The western Chinese property magnate Cheung Chung-kiu has agreed to buy a Knightsbridge mansion for more than £200m, in a house price record for the UK capital.
The family office of Mr Cheung, whose company CC Land owns London’s “Cheesegrater” skyscraper, is in the process of buying 2-8a Rutland Gate overlooking Hyde Park — providing a boost for a luxury property market that has spent four years in the doldrums.
The 1830s building with 45 bedrooms may be renovated as an apartment block, which could be worth up to £700m, or retained as a single private residence, the family office said.
Once the deal completes it will break London property records and rival the largest ever house purchases globally, such as the acquisition by the hedge fund founder Ken Griffin of a New York penthouse for $238m in 2019.
Mr Cheung’s family office called the building a “large white stucco private palace which provides 62,000 square feet of luxurious living space over seven storeys”. Its purchase through agents Beauchamp Estates was first reported by Bloomberg.
After four years of falling prices, the prime London housing market has showed some signs of stabilising. It was flat in the final quarter of 2019, with agents reporting a bump in sales after the Conservative party’s decisive victory in December.
Roarie Scarisbrick, a buying agent at Property Vision, said there had only ever been “five or six” residential sales worth more than £100m in the UK, and that the Rutland Gate property had been available for sale for more than seven years.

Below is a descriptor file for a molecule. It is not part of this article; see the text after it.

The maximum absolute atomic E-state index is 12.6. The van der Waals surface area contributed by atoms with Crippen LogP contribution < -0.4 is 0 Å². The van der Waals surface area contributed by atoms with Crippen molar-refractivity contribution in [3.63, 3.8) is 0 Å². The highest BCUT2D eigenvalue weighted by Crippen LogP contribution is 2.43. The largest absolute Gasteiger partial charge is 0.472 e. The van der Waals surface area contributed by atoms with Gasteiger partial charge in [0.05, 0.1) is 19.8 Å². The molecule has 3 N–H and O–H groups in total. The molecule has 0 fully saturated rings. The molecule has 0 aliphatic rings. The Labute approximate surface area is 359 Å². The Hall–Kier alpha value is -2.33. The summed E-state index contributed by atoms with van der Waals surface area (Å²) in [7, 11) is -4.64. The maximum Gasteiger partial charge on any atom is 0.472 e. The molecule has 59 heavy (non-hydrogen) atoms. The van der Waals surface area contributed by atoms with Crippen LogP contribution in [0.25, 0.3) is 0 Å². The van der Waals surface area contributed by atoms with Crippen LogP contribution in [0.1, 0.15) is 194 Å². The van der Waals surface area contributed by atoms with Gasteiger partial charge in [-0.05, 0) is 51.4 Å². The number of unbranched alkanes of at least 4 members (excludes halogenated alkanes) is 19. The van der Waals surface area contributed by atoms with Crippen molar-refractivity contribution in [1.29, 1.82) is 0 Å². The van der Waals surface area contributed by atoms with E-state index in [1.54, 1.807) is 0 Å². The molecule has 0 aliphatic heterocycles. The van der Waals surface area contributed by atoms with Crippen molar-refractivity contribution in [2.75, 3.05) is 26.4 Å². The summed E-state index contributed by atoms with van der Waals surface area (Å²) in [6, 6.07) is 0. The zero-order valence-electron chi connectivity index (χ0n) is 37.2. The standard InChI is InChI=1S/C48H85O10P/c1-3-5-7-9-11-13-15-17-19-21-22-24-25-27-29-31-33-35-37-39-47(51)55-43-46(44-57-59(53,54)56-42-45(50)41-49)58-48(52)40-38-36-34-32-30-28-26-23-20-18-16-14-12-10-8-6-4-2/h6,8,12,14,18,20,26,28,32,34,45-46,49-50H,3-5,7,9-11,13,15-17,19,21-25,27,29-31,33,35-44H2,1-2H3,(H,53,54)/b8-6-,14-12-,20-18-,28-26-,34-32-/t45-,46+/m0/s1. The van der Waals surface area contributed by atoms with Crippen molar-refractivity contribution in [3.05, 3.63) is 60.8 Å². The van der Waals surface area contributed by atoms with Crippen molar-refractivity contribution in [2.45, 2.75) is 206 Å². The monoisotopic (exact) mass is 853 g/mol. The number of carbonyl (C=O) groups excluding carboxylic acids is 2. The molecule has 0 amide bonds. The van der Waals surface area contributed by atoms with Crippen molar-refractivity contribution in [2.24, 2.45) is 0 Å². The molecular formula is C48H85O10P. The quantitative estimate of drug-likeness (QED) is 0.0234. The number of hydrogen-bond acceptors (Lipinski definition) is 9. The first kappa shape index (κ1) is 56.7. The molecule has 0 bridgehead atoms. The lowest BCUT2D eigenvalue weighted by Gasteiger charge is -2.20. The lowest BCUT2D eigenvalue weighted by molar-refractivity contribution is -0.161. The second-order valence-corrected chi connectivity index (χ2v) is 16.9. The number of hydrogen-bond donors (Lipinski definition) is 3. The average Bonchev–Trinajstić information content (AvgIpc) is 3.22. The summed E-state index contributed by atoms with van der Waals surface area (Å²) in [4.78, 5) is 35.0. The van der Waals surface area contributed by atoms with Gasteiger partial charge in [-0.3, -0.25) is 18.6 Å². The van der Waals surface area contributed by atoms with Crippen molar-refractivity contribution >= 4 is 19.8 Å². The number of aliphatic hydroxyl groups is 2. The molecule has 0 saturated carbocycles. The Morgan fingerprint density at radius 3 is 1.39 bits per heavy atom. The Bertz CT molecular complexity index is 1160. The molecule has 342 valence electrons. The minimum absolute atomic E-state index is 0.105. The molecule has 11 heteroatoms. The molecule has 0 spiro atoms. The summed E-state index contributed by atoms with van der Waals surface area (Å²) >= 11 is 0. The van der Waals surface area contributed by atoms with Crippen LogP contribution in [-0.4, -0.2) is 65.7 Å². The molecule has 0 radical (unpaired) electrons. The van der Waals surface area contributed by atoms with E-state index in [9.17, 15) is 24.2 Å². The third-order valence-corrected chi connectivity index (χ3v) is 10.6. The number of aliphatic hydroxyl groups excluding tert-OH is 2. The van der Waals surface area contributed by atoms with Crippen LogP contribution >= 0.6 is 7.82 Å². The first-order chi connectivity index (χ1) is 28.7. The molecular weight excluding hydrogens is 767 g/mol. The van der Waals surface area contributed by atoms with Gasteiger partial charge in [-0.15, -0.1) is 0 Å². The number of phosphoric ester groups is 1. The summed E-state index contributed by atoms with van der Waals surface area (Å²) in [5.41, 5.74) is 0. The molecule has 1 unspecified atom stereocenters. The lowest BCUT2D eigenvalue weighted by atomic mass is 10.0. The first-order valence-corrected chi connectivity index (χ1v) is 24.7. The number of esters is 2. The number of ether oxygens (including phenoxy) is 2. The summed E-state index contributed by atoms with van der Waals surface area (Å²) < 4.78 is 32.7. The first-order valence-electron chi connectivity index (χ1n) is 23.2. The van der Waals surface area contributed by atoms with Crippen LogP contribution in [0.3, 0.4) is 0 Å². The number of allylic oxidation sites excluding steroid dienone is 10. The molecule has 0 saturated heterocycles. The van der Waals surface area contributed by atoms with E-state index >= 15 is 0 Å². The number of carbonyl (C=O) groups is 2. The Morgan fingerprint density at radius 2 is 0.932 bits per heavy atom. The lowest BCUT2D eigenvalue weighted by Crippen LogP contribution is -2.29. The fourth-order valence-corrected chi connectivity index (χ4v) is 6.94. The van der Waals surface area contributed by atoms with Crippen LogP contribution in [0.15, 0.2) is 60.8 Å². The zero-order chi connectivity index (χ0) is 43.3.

“It has been well known to be available since 2012 so it has not exactly flown off the shelf,” he said. “There is a potential development angle here if you look at it as lateral flats, so this is more than just a trophy house.”
About 10 houses and flats are currently “quietly available” in London for £100m or more, he said, but added: “I have seen plenty of houses in recent years which began life asking more than £100m but the vast majority end up falling short or not selling at all.”
The Rutland Gate property was converted from four town houses in the 1980s and was once home to the former Lebanese prime minister Rafiq Hariri, who was assassinated in 2005. Subsequently it became the property of the late Saudi crown prince Sultan bin Abdulaziz Al Saud.
It now boasts grand state rooms, several lifts, a swimming pool, private health spa, a gym and underground parking, as well as some well-known neighbours — Mr Griffin last year agreed to buy a £100m apartment in the neighbouring Peninsula London development, along with a £95m home near Buckingham Palace.
Mr Cheung has roots in the south-west Chinese city of Chongqing, and controls companies including CC Land, YT Realty and Planetree International Development. CC Land acquired the “Cheesegrater” skyscraper in London for £1.15bn two years ago.